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Humanitarian situation in Syria dire amid economic crisis: UN official

The humanitarian situation in Syria remains dire amid a worsening economic crisis, said Joyce Msuya, the deputy UN relief chief, on Tuesday.

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UN concerned about humanitarian crisis in Syria

The humanitarian situation in Syria remains dire amid a worsening economic crisis, said Joyce Msuya, the deputy UN relief chief, on Tuesday.
As the eyes of the world turn to other conflicts, Syria is on the verge of becoming a forgotten crisis. Yet millions of Syrians struggle each month to survive. For many, their situation has never been direr since the civil war erupted in 2011, she told the Security Council.
Fighting in many areas continues, and civilians, including women and children, are being killed and injured. The economic crisis continues unabated, she said.
Fuel shortages and lack of electricity impact the delivery of basic services, including health, education, and water and sanitation. Food and fuel prices are spiraling higher every month, putting the basic necessities for a healthy and dignified life even further out of reach for millions of people.
Food prices rose another 18 percent between February and March, said Msuya, assistant secretary-general for humanitarian affairs and deputy emergency relief coordinator.
Reliable access to sufficient and safe water across the north remains a major challenge.
Unprecedented water shortages last year are already taking their toll on farmers and livestock producers. Some sub-districts in the Northeast are reporting harvest losses of over 75 percent. The loss of crops and of agricultural livelihoods will likely worsen already high rates of food insecurity and malnutrition. Women and girls are disproportionately affected due to their prominent role in agriculture, she said.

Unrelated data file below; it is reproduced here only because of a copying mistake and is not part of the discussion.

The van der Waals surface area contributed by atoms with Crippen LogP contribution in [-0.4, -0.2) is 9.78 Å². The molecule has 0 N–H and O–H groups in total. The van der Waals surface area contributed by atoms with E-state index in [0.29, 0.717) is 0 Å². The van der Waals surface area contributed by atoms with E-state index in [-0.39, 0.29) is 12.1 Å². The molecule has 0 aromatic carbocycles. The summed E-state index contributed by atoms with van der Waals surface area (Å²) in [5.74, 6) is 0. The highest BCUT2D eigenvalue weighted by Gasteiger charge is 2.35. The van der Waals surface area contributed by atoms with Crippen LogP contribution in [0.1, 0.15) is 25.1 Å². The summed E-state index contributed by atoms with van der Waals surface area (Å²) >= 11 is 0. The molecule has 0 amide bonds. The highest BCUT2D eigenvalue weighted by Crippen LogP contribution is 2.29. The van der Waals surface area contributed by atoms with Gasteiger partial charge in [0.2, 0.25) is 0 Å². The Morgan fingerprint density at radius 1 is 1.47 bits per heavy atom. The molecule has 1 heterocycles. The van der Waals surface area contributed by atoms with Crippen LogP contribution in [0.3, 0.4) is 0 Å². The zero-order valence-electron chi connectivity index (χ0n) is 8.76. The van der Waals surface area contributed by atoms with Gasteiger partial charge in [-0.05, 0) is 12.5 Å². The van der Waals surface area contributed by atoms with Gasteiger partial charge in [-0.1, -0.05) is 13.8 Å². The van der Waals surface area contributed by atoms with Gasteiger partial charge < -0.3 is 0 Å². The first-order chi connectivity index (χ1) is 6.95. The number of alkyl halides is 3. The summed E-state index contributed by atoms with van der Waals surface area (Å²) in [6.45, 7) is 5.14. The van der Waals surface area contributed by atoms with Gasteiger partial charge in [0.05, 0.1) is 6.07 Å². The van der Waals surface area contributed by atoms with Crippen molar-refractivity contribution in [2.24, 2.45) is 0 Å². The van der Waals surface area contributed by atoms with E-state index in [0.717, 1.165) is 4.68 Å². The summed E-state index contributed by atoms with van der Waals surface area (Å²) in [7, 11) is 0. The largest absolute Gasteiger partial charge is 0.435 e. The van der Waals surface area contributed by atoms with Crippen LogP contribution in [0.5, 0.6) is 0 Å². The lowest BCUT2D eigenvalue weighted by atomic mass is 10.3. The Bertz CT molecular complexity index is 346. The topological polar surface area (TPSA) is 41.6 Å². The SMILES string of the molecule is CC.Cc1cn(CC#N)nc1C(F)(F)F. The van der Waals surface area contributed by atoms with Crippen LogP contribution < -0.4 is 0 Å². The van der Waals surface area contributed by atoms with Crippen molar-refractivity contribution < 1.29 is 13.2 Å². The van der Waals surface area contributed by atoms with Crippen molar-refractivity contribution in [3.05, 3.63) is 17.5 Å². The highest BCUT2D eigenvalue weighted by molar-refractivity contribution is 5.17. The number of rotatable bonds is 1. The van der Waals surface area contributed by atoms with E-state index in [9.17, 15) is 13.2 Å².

A staggering 4.1 million people in the Northwest need humanitarian aid. Almost 1 million people are living in tents, half of which are beyond their normal lifespan. Most are women and children, she said.
"For Syrians living through the 12th year of this crisis, the future looks bleak. As the economic and food security outlook worsens, the resources available for our emergency response are dwindling. We simply do not have the money needed," said Msuya.
"Rapid and substantial investments are now required to help us break the vicious cycle of suffering, violence and despair. We count on the generous support of donors and the cooperation of Syrian authorities," she said.

(Only the headline and picture of this report may have been reworked by the Business Standard staff; the rest of the content is auto-generated from a syndicated feed.)

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First Published: Apr 27 2022 | 10:14 AM IST

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